The profusion of proposals by politicians of left and right, the taking to the streets of Los Angeles by half a million Hispanics and sympathetic demonstrators opposing the draconian House bill, and the agonized appeal by President Bush (a real mensch who has put his politics where his principles are, and where ours should be) that “America is a nation of immigrants” (and “also a nation of laws”), all underline the fact that there is now a compelling sense of public urgency about the immigration debate that will seize the Senate this week. There should also be a sense of déjà vu.
We have been here before. Indeed, a fierce debate preceded the legislation of the 1986 Immigration Reform and Control Act (IRCA), our last statute addressing illegal immigration. But we need to learn the lessons from that debate and from the loss of any illusion among the proponents of IRCA that they finally had a handle on the problem of illegal immigration.
If we understand why IRCA failed, we will understand why the prospects of disillusionment confront us all over again, whether we move to the harsh end of the spectrum with the House bill, which criminalizes illegal immigrants (and even those who aid and comfort them), or we embrace the reforms at the benign end, such as the president’s proposal for a guestworker program and the proposal of Sens. John McCain and Ted Kennedy for a quasi-amnesty for the illegals already in our midst.
While some proposals before the Senate are better than others, none will eliminate the phenomenon of illegal immigration, which is an inevitable result of the fact that we are a powerful magnet for immigrants and that we are not about to abolish the barriers at our borders. Once we accept this stark (but not necessarily depressing) reality, what we ought to aim for as an optimal solution becomes much clearer.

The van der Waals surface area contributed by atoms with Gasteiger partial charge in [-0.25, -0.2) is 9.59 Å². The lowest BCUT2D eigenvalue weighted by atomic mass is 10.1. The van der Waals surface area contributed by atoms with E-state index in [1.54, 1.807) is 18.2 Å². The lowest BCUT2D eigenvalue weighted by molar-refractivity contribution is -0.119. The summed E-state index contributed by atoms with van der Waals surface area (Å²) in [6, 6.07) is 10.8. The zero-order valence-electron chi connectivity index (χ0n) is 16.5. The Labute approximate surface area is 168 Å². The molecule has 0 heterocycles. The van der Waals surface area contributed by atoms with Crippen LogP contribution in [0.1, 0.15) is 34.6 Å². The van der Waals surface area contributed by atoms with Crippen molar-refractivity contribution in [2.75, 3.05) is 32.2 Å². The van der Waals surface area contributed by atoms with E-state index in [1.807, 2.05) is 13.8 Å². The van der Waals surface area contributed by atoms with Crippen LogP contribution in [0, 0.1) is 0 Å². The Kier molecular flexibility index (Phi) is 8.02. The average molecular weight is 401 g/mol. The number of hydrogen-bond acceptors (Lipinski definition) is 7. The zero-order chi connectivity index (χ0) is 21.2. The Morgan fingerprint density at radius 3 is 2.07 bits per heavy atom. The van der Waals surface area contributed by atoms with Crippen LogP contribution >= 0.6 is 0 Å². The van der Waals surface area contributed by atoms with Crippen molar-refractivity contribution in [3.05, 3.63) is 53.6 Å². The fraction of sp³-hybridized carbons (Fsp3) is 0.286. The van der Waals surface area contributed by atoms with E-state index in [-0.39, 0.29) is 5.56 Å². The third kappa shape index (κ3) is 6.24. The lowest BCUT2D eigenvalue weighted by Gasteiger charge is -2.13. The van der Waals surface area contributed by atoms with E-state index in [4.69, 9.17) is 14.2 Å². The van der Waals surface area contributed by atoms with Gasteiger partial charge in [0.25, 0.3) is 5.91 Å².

Illegal or ‘Undocumented’?
While the problem at hand is difficult enough, it is compounded by the insistence on euphemisms that obfuscate the realities fueling the debate—and also by the overlay of panic over security post 9/11. It has now become politically incorrect to call illegals what they are. Instead, they are to be called “undocumented,” which is also an insult to our intelligence since the illegals often do have documents—that is, faked ones. A high Mexican official once condemned me for using the I-word when I gave a generously pro-immigration speech in Vienna some years ago, arguing preachily that “God did not make us legal and illegal.” Yet to drown ourselves in such false sentimentality is to forget that a central problem arises from the very fact that many react adversely to the defiance by these immigrants of the enacted immigration laws. The fact that American demand for immigrant labor has fueled the influx is simply an explanation of the phenomenon, not its denial.
But the debate is equally set back by the gratuitous claim at the opposite end by those, such as Sen. Bill Frist, who talk incessantly of the security implications of illegal immigration. Illegal immigrants, especially the ones who cross the Rio Grande, are overwhelmingly poor: Surely, the likelihood of finding 9/11-type terrorists among them is farfetched. Everyone knows that the 9/11 terrorists were middle class and educated; and recent analyses of terrorist groups such as the Baader-Meinhof Gang, the Irish Republican Army, the Red Brigades and the Palestinian suicide bombers confirm that an unschooled, indigent terrorist is rare indeed. In short, as economists say, which policy is “assigned” to which objective is important: Tight enforcement against illegal immigration, as distinct from stricter examination of containers at our ports, for instance, is mis-assigned to the antiterrorism object.